When their “demise” became imminent, academicians and other interested parties made their way to Oyster Cove, seeking anthropological data, physical artifacts and mementos. For example, in 1858 Tasmania’s first Anglican Bishop, Francis Nixon, took a series of photographs; images that he later sent them to the International Exhibition in London. Like the paintings made by Thomas Bock only a few decades earlier, those portraits have since been used extensively in commentary and academic theorizing . Lyndal Ryan proposes that Nixon deliberately but incorrectly depicted them as the “remnants of a dying race”. She suggests that if the photos been taken in 1997, “they [the Aboriginal people] could be represented as proud, defiant and angry political prisoners in their own country”. Presumably Ryan’s point was that over the next century and a half not only had Aboriginal people become more pro-actively political but also that public sentiment towards them and their issues had changed over time.
The idea that the Aboriginal people at Oyster Cove could be considered “prisoners in their own country” is an interesting notion. They may well have been angry and proud and on occasions at least, they were recorded as being defiant. And regardless of quibbles about the definition of incarceration, they were in some sense prisoners, even though they were at liberty to “go bush” for weeks on end. But were they on their own land? On the one hand, by 1997 Tasmanian Aboriginal people had amalgamated themselves and their ancestors into (more or less) one group, the Palawa, (now pakana) which collectively claimed stewardship over the whole island, and therefore they were indeed standing on their own land. On the other hand, the argument is a post-hoc re-interpretation of the actual circumstances because the individual people came from tribal or clan groups that were in some cases in perpetual and brutal conflict with each other. It seems unlikely that individuals such as Wapperty or Bessie Clarke considered themselves to be “in their own country” at Oyster Cove because they had come from different parts of the state. Walter George Arthur, as an example, came from the north east of the island, an area that is very different to the far south.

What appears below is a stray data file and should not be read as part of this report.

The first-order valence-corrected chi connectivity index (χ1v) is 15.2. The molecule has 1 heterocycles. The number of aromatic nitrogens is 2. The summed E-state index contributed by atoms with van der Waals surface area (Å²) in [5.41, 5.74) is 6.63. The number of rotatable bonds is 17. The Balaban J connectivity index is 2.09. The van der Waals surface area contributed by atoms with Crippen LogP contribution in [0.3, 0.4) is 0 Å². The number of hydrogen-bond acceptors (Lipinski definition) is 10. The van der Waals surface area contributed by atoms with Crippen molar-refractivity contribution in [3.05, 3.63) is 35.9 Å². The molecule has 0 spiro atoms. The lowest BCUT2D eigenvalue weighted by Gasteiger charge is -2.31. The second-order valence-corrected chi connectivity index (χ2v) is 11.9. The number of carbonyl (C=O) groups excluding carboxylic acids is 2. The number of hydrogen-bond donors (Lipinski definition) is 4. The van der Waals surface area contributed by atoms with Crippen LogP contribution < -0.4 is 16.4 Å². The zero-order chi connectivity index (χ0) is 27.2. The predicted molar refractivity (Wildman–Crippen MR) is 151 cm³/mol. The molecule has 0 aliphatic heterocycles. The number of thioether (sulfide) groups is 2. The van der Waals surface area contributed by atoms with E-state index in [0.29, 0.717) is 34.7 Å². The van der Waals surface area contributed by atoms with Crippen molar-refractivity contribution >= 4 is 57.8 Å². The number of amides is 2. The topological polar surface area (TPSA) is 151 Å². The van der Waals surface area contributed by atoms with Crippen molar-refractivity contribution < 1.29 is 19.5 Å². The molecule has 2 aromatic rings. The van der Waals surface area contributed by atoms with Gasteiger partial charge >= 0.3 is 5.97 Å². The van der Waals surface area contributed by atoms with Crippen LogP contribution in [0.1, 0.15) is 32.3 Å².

The possibility that Truganini may have felt “on country” because her childhood home of Bruny Island was near enough see, has lit the imagination of novelists and historians alike. For example, on page 242 of her book Truganini – Journey through the apocalypse, Tasmanian author Cassandra Pybus imaginatively describes her trips to the island: “As often as she could get a boat to take her, Truganini would cross the channel to Bruny Island, most likely accompanied by her kinswoman Dray. Truganini knew every inch of North Bruny”. Pybus tells us that once there and divested of her western garb, Truganini pursued a long list of traditional activities, including harvesting mussels, oysters and scallops, diving for crayfish, collecting mariner shells to make necklaces, finding eggs and catching mutton-birds, for all of which Pybus’ forefathers were (according to the author) happy to give her free licence.